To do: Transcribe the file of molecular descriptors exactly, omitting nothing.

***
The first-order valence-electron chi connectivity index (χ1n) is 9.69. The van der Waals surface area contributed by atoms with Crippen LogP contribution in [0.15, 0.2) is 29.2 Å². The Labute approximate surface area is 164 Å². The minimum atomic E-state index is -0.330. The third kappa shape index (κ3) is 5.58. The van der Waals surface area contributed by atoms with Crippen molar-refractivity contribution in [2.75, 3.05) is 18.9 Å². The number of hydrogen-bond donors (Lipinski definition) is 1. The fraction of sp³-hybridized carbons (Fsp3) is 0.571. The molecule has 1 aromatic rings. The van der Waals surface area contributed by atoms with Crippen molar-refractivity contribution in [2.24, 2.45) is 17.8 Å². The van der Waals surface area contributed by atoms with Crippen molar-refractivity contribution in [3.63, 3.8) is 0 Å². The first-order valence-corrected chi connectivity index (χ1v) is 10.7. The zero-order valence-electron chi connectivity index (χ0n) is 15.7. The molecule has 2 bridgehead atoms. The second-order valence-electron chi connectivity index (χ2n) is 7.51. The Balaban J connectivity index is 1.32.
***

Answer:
The first-order valence-electron chi connectivity index (χ1n) is 9.69. The van der Waals surface area contributed by atoms with Crippen LogP contribution in [0.15, 0.2) is 29.2 Å². The Labute approximate surface area is 164 Å². The minimum atomic E-state index is -0.330. The third kappa shape index (κ3) is 5.58. The van der Waals surface area contributed by atoms with Crippen molar-refractivity contribution in [2.75, 3.05) is 18.9 Å². The number of hydrogen-bond donors (Lipinski definition) is 1. The fraction of sp³-hybridized carbons (Fsp3) is 0.571. The molecule has 1 aromatic rings. The van der Waals surface area contributed by atoms with Crippen molar-refractivity contribution in [2.24, 2.45) is 17.8 Å². The van der Waals surface area contributed by atoms with Crippen molar-refractivity contribution in [3.63, 3.8) is 0 Å². The first-order valence-corrected chi connectivity index (χ1v) is 10.7. The zero-order valence-electron chi connectivity index (χ0n) is 15.7. The molecule has 2 bridgehead atoms. The second-order valence-electron chi connectivity index (χ2n) is 7.51. The Balaban J connectivity index is 1.32.